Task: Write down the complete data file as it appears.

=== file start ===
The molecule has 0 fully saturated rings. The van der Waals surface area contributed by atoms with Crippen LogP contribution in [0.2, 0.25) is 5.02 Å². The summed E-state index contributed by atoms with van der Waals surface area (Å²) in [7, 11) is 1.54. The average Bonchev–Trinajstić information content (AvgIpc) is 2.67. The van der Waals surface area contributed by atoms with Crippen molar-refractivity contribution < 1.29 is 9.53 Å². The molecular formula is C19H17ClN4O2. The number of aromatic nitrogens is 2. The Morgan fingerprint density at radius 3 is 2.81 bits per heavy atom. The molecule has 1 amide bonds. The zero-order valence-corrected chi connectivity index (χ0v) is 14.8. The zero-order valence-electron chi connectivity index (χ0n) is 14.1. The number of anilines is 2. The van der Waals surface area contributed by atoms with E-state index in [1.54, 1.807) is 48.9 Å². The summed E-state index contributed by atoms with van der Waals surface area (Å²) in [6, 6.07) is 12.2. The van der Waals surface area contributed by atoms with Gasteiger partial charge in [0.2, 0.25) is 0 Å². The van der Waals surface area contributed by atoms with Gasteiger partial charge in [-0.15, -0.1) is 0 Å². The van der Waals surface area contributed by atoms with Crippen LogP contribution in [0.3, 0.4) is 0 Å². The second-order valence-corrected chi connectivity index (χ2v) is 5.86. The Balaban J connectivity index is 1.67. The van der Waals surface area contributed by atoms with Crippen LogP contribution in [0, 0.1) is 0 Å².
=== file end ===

The molecule has 0 fully saturated rings. The van der Waals surface area contributed by atoms with Crippen LogP contribution in [0.2, 0.25) is 5.02 Å². The summed E-state index contributed by atoms with van der Waals surface area (Å²) in [7, 11) is 1.54. The average Bonchev–Trinajstić information content (AvgIpc) is 2.67. The van der Waals surface area contributed by atoms with Crippen molar-refractivity contribution < 1.29 is 9.53 Å². The molecular formula is C19H17ClN4O2. The number of aromatic nitrogens is 2. The Morgan fingerprint density at radius 3 is 2.81 bits per heavy atom. The molecule has 1 amide bonds. The zero-order valence-corrected chi connectivity index (χ0v) is 14.8. The zero-order valence-electron chi connectivity index (χ0n) is 14.1. The number of anilines is 2. The van der Waals surface area contributed by atoms with E-state index in [1.54, 1.807) is 48.9 Å². The summed E-state index contributed by atoms with van der Waals surface area (Å²) in [6, 6.07) is 12.2. The van der Waals surface area contributed by atoms with Gasteiger partial charge in [0.2, 0.25) is 0 Å². The van der Waals surface area contributed by atoms with Gasteiger partial charge in [-0.15, -0.1) is 0 Å². The van der Waals surface area contributed by atoms with Crippen LogP contribution in [0.3, 0.4) is 0 Å². The second-order valence-corrected chi connectivity index (χ2v) is 5.86. The Balaban J connectivity index is 1.67. The van der Waals surface area contributed by atoms with Crippen LogP contribution in [0, 0.1) is 0 Å².